Scale motorcycles were produced by Harry J. Scale of Alexandra Park, Manchester, from 1906 to 1920.
1910 By now Harry Scale had entered the TT with a 3½ hp ohv JAP model. Although he had to retire from that, he had many other competition successes throughout his career, which proved the worthiness of his machines.
World War I. Production stopped for the duration of the war.
Post-war. Production restarted with a lightweight fitted with a 348cc Precision two-stroke engine. Finance was obtained through Messrs. Robert and Hibbs and this enabled a move to larger premises and increased production.
At that point the business was renamed New Scale and continued as such until 1925.
New Scale motorcycles were built from 1920 to 1925, by Harry Scale in Droylsden, Manchester, who had previously been responsible for the Scale marque.
1921-1923 Various classes of the TT were entered with no success.
1924 A fourth place in the Sidecar race at the TT was the best result achieved. They tried out a 147cc Villiers lightweight with two-speed chain-cum-belt transmission. They also listed a machine fitted with a 349cc ohc Dart engine. Towards the end of the year, Harry Scale left the company.
1925 With just 349cc Bradshaw and 348cc ohv Blackburne models on offer, the company struggled on for one more season before calling it a day.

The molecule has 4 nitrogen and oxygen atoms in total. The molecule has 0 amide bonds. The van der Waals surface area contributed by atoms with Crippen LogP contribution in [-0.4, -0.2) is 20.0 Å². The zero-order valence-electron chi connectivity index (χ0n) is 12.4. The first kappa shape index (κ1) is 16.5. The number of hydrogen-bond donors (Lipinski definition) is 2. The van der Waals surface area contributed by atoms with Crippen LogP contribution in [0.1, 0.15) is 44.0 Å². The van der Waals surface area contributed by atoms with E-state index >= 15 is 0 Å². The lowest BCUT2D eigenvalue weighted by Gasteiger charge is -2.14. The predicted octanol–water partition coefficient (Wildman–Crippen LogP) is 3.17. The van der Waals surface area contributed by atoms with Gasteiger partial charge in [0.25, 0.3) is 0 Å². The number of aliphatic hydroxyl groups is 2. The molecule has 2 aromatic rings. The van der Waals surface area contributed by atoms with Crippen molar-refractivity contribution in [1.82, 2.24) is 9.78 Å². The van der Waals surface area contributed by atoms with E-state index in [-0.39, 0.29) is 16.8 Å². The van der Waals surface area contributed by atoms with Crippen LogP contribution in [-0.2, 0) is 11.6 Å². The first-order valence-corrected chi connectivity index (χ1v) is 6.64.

THE Scale two-stroke motor cycles enjoyed quite a good reputation for sturdy construction before war requirements compelled their temporary withdrawal from public notice.
The makers, Roberts and Hibbs, Bank Street Works, Droylesden, Manchester, are now re-entering the field with a much improved model embodying the "Precision" 350 c.c. two-stroke engine which we described in our issue of May 29th last. This engine, as our readers are no doubt aware, is automatically lubricated from the sump, the magneto driving chain being used as the oil distributing agent.
Two types are being made, a plain two-speed model and a two-speed, clutch and kick-start model, listed at 65 and 70 guineas respectively.
Frame construction is on standard lines, and special attention has been paid to securing comfort for the rider by incorporating Brampton Bifiex forks and an XL'All saddle. The tank tapers slightly to the rear, and has a large petrol capacity, since all the oil is carried the engine. 26 x 2 1/4 in. tyres are fitted and T.B. magneto and Amac carburettor complete the specification. The general appearance of the machine is very good, being finished in deep crimson, black and gold with grey panelled tank.
The Motor Cycle, August 7th, 1919.
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